Natural colours are obtained from foodstuffs and other natural materials by physical or chemical extraction resulting in a selection of the pigments and are used to naturally modify the colouring of foodstuffs and beverages among other products. Natural colours are in great demand in those applications for which artificial colours are not permitted, such as in the meat industry. Although it is true that industries and gastronomy specialists add colouring additives to improve the appearance of some foods and to make them more acceptable to the eyes of consumers, the truth is that they are also used to compensate for the loss of colour that occurs during the processing and production of foods.
Colour is one of the first attributes we look at when choosing a food or drink. Its format, presentation and physical attractiveness is vital for the consumer. That is why colorants are very important additives in the food industry.
Among the natural colorants, Cochineal Carmine is one of the most used pigments in the food, cosmetic and pharmaceutical industry, due to its color and stability properties, and its natural production process approved by the FDA. The cochineal (Dactylopius coccus), is a small insect native to Peru, Mexico and certain countries in Africa, which lives as a parasite of the Opuntia cactus.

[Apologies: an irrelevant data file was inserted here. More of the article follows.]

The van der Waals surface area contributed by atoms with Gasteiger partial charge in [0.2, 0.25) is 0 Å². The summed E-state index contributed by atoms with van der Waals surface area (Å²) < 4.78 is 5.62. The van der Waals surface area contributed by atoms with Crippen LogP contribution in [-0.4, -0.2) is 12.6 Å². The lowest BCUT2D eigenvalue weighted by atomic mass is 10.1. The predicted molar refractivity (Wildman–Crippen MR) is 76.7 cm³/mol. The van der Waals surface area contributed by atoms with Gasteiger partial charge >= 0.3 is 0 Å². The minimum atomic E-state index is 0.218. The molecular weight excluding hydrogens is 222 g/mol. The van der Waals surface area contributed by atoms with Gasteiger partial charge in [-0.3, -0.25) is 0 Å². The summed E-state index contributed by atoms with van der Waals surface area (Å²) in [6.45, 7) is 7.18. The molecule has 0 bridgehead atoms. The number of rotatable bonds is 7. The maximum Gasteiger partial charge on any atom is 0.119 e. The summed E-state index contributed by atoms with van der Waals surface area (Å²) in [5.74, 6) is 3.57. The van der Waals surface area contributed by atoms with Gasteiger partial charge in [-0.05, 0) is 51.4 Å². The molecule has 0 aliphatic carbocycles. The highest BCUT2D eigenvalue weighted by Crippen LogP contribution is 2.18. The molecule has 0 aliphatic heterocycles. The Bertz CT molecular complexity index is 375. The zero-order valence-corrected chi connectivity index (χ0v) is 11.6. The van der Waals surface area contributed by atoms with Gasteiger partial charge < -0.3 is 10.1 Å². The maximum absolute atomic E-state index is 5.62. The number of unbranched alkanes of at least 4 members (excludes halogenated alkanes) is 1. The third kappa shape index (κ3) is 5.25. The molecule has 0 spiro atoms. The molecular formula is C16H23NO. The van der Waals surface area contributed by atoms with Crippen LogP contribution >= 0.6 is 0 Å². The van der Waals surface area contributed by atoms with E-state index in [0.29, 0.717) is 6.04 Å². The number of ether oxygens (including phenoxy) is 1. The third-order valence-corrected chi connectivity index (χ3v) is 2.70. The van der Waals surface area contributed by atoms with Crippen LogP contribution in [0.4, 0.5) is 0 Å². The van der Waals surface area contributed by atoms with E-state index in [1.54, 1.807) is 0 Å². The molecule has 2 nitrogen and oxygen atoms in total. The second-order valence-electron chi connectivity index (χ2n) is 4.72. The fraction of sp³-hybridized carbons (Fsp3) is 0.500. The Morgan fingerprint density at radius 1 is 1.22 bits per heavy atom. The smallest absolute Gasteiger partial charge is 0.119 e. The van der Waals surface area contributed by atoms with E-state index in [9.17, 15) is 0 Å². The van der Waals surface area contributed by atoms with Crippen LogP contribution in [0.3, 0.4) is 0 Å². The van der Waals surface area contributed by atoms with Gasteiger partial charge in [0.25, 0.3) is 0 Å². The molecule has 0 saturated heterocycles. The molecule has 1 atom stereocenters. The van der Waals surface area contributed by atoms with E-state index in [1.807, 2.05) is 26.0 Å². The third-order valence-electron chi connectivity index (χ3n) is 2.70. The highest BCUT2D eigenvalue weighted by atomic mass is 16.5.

As well as carmine, we find other natural colourings such as curcumin, paprika, annatto, chlorophyll, etc., which can be presented in different variants depending on the use that is going to be given to the pigment and the product on which it is going to be used:
-Hydro-soluble: these are powders extracted from different raw materials as we have already seen (carmine, curcumin) which are mixed with water to dye the products.
-Liposoluble: these are oil-soluble products and fatty products such as butter, cheese, ice cream, desserts, cakes, etc. Among the best known are paprika, chlorophylls, among others.
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